Motor vehicle collisions can involve automobiles, motorcycles, trucks and SUV’s, but can also involve pedestrians and motor vehicles. Motor vehicle accidents can cause serious and permanent injuries and death. Most people subscribe to the myth that motor vehicle collisions must involve substantial property damage to be able to recover for a person’s injuries from a crash. It’s a myth that a minimal impact with little or no property damage has no possibility of inflicting serious injury to occupants of the victim’s vehicle.
The vast majority of scientific collision and crash studies disprove this theory advocated by the insurance industry. Relatively new scientific evidence documents clearly that vehicle impacts involving minor or no property damage, particularly to the rear of the vehicle, can cause the occupant(s) to suffer serious spinal injuries. The rationality of this new concept is that vehicles are designed to prevent damage to the vehicle but not to the occupant. Bumpers today are very elastic and very cushioned so that a small impact to the rear of a vehicle may leave little to no property damage in the rear of the vehicle, but still allows for major adverse affects to the driver and occupants. The force of the impact is transferred from the vehicle to the occupant.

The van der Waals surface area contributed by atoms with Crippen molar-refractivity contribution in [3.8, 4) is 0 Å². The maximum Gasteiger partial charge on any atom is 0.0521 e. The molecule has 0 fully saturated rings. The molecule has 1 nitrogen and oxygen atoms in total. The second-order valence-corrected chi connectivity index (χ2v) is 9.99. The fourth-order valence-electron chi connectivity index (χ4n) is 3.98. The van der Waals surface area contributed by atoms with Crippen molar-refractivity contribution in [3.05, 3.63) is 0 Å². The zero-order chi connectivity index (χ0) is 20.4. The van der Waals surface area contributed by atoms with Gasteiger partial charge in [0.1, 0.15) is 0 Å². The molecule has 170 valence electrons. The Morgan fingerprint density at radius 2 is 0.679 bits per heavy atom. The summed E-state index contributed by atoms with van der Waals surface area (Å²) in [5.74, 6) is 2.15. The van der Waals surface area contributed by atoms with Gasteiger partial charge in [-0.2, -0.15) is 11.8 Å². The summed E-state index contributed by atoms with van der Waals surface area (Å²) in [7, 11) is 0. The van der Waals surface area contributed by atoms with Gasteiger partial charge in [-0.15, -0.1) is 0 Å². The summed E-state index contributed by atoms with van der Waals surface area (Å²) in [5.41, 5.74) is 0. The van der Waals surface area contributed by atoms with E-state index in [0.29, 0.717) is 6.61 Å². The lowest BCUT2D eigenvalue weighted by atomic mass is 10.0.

Never believe an insurance representative’s position that unless you have major damage to your vehicle you could not have been severely injured. That is simply not true and contrary to Louisiana law. Louisiana law is clear that the extent of property damage to a person’s vehicle is not relevant as to whether that person has sustained a serious physical injury.